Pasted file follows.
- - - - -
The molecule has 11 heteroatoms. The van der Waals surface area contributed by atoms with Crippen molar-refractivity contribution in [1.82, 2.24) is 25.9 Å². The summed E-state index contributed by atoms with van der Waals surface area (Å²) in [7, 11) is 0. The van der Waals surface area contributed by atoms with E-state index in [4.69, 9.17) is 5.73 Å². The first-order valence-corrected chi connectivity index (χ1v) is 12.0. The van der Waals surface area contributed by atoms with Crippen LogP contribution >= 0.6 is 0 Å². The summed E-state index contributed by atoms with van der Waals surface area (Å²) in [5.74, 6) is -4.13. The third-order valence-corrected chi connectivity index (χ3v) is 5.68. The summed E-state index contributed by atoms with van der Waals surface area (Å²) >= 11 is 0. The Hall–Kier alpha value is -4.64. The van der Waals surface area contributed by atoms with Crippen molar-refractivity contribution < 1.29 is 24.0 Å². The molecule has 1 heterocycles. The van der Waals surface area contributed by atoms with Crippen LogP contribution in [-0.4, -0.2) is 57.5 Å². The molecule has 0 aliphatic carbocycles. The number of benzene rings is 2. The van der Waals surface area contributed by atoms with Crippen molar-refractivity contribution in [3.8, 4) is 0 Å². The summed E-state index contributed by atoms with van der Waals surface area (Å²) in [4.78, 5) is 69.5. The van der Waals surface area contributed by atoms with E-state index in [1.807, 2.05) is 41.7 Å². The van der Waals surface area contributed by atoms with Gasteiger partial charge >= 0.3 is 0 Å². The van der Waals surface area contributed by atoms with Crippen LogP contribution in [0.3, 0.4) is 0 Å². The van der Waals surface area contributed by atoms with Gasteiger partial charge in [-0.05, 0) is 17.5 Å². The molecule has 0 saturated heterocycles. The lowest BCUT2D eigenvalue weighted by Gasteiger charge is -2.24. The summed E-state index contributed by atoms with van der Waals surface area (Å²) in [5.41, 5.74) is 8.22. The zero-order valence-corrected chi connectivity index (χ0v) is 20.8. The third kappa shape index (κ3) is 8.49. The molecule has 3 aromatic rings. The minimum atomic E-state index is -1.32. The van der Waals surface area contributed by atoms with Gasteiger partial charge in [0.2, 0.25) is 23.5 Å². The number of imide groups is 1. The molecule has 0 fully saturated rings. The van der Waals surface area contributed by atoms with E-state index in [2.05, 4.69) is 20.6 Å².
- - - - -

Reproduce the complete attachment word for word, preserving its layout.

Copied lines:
The molecule has 11 heteroatoms. The van der Waals surface area contributed by atoms with Crippen molar-refractivity contribution in [1.82, 2.24) is 25.9 Å². The summed E-state index contributed by atoms with van der Waals surface area (Å²) in [7, 11) is 0. The van der Waals surface area contributed by atoms with E-state index in [4.69, 9.17) is 5.73 Å². The first-order valence-corrected chi connectivity index (χ1v) is 12.0. The van der Waals surface area contributed by atoms with Crippen LogP contribution >= 0.6 is 0 Å². The summed E-state index contributed by atoms with van der Waals surface area (Å²) in [5.74, 6) is -4.13. The third-order valence-corrected chi connectivity index (χ3v) is 5.68. The summed E-state index contributed by atoms with van der Waals surface area (Å²) >= 11 is 0. The Hall–Kier alpha value is -4.64. The van der Waals surface area contributed by atoms with Crippen molar-refractivity contribution < 1.29 is 24.0 Å². The molecule has 1 heterocycles. The van der Waals surface area contributed by atoms with Crippen LogP contribution in [-0.4, -0.2) is 57.5 Å². The molecule has 0 aliphatic carbocycles. The number of benzene rings is 2. The van der Waals surface area contributed by atoms with Crippen molar-refractivity contribution in [3.8, 4) is 0 Å². The summed E-state index contributed by atoms with van der Waals surface area (Å²) in [4.78, 5) is 69.5. The van der Waals surface area contributed by atoms with E-state index in [1.807, 2.05) is 41.7 Å². The van der Waals surface area contributed by atoms with Gasteiger partial charge >= 0.3 is 0 Å². The van der Waals surface area contributed by atoms with Crippen LogP contribution in [0.3, 0.4) is 0 Å². The van der Waals surface area contributed by atoms with Gasteiger partial charge in [-0.05, 0) is 17.5 Å². The molecule has 0 saturated heterocycles. The lowest BCUT2D eigenvalue weighted by Gasteiger charge is -2.24. The summed E-state index contributed by atoms with van der Waals surface area (Å²) in [5.41, 5.74) is 8.22. The zero-order valence-corrected chi connectivity index (χ0v) is 20.8. The third kappa shape index (κ3) is 8.49. The molecule has 3 aromatic rings. The minimum atomic E-state index is -1.32. The van der Waals surface area contributed by atoms with Gasteiger partial charge in [0.2, 0.25) is 23.5 Å². The number of imide groups is 1. The molecule has 0 fully saturated rings. The van der Waals surface area contributed by atoms with E-state index in [2.05, 4.69) is 20.6 Å².